Visiting the University of Sydney in 1969, John was among the founding members of the Australian Society for European History (ASEH), the precursor to the AAEH. At a forum that included R. J. B. Bosworth, Barrie Rose, Geoffrey Bolton, and Patrick Collinson, John presented a paper on “Hegel and German Historiography” – the first of many that would culminate in his 2019 keynote at the AAEH’s golden jubilee conference. As Richard Bosworth recalled, the committed Moses was certainly the scholar who “agitated” most strongly for “an association of historians of Europe”, and John was a true founder and a stalwart of the AAEH in many ways. He was elected its second-ever President in 1977, following the success of his book The Politics of Illusion: The Fischer Controversy in German Historiography (1975). Via this superb, brief synthesis of a very involved issue, and through his other work, he managed to raise ongoing concerns with the ideological baggage of the historical profession more broadly. With Paul M. Kennedy and other scholars, he worked towards an understanding of Germany in the Pacific and Far East (1977), as well as building on his greatest area of expertise and interest: trade unionism in Germany in the late-nineteenth and early-twentieth century. His two-volume study of Trade Unionism in Germany from Bismarck to Hitler appeared in 1982.

As AAEH President, John convened the 1979 conference at UQ, which he ensured was named in honour of the late Associate Professor Ernest Kohn Bramsted – a formative influence on European History in Australia. John was elected President a second time, and managed the 1986 conference, leveraging his status as Editor of the Australian Journal of Politics and History to produce the first collection of AAEH papers at the end of 1988 (and drawn from the 1987 conference). An associate editor of the AJPH since 1969, John had succeeded founding editor Gordon Greenwood in 1984, and took the publication to new heights of sophistication.

Ordained a priest in the Anglican Church of Australia (1978), John was also a professorial associate at St Mark’s National Theological Centre in Canberra (2007-2024). His faith helped drive yet another aspect of his academic career, which bore fruit in particular with The Reluctant Revolutionary: Dietrich Bonhoeffer’s Collision with Prusso-German History (2009). His work on Bonhoeffer was completed largely while he was affiliated with the University of New England, Armidale, where his wife Professor Ingrid Moses, AO was Vice-Chancellor (1997-2006).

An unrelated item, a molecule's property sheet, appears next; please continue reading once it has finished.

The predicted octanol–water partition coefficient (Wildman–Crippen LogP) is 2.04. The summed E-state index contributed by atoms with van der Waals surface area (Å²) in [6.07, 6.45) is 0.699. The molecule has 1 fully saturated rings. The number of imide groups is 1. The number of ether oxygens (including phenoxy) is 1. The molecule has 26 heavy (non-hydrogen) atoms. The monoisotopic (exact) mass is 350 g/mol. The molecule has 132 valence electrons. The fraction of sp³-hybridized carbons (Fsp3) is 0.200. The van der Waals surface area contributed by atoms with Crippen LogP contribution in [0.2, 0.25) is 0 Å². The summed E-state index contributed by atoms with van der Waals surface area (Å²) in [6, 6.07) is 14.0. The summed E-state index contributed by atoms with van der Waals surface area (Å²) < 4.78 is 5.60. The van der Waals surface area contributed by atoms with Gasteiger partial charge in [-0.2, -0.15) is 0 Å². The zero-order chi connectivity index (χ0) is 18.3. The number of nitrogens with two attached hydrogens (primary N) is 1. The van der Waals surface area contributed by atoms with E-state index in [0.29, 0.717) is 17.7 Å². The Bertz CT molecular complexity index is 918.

John is survived by his beloved wife of 60 years, Professor Ingrid Moses, AO (Chancellor of the University of Canberra, 2006-2010) – and their sons Dirk and Rolf (Anne and Bernard Spitzer Professor of Political Science, City College of New York, and CEO, Queensland Law Society, 2018-2024, respectively).”

Professor Thomas Fudge

“John was trained for the Anglican priesthood at St Francis College in Brisbane. He was active in the cathedral parish of Armidale for ten years where he was a firm defender of traditional Anglicanism, theologically and in churchmanship, and an outspoken opponent of evangelicalism. He took no fewer than 100 services at St Mary’s, West Armidale where he was a much-loved priest. His homilies were well-received. In the year before his death he released an autobiographical reflection: Looking over the Fence: Reflections and Reminiscences of an Historian’s Journey from the Australian Bush to a Wider World (Melbourne: Arcadia, 2023). His final book, Combatting Totalitarianism: The Legacies of St. Paul and Dietrich Bonhoeffer in the Collapse of the “Murderous Utopias” of Communism and National Socialism, was released two weeks before his death by Wipf & Stock Publishers in the United States. In the weeks prior to his death he published spirited reviews of two recent books written by Peter Carnley, former Anglican Archbishop of Perth and Primate of the Anglican Church of Australia, in his local parish paper and offered an equally robust endorsement of Thomas A. Fudge’s recent study Darkness: The Conversion of Anglican Armidale, 1960-2019 in which John is mentioned more than 100 times.”

Professor Ingrid Moses was Vice-Chancellor of UNE from 1997 to 2005.